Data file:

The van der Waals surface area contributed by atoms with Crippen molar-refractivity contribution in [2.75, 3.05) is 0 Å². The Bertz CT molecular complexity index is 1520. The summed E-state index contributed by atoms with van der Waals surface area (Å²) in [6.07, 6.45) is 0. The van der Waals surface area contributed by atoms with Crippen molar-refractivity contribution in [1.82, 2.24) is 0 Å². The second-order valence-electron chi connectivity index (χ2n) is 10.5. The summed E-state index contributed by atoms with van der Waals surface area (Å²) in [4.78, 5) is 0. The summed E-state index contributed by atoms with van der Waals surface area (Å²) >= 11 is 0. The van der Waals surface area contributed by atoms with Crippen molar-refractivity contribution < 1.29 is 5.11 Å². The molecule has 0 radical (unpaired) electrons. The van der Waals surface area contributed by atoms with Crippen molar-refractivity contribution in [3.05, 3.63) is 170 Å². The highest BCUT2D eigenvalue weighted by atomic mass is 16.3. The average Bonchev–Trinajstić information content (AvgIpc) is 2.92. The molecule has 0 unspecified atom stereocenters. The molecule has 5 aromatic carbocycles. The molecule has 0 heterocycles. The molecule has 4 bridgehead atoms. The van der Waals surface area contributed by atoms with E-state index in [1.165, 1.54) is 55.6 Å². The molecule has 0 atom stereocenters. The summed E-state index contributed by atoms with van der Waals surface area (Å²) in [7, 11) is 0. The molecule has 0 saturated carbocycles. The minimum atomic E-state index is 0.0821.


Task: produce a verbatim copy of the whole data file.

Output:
The van der Waals surface area contributed by atoms with Crippen molar-refractivity contribution in [2.75, 3.05) is 0 Å². The Bertz CT molecular complexity index is 1520. The summed E-state index contributed by atoms with van der Waals surface area (Å²) in [6.07, 6.45) is 0. The van der Waals surface area contributed by atoms with Crippen molar-refractivity contribution in [1.82, 2.24) is 0 Å². The second-order valence-electron chi connectivity index (χ2n) is 10.5. The summed E-state index contributed by atoms with van der Waals surface area (Å²) in [4.78, 5) is 0. The summed E-state index contributed by atoms with van der Waals surface area (Å²) >= 11 is 0. The van der Waals surface area contributed by atoms with Crippen molar-refractivity contribution < 1.29 is 5.11 Å². The molecule has 0 radical (unpaired) electrons. The van der Waals surface area contributed by atoms with Crippen molar-refractivity contribution in [3.05, 3.63) is 170 Å². The highest BCUT2D eigenvalue weighted by atomic mass is 16.3. The average Bonchev–Trinajstić information content (AvgIpc) is 2.92. The molecule has 0 unspecified atom stereocenters. The molecule has 5 aromatic carbocycles. The molecule has 0 heterocycles. The molecule has 4 bridgehead atoms. The van der Waals surface area contributed by atoms with E-state index in [1.165, 1.54) is 55.6 Å². The molecule has 0 atom stereocenters. The summed E-state index contributed by atoms with van der Waals surface area (Å²) in [7, 11) is 0. The molecule has 0 saturated carbocycles. The minimum atomic E-state index is 0.0821.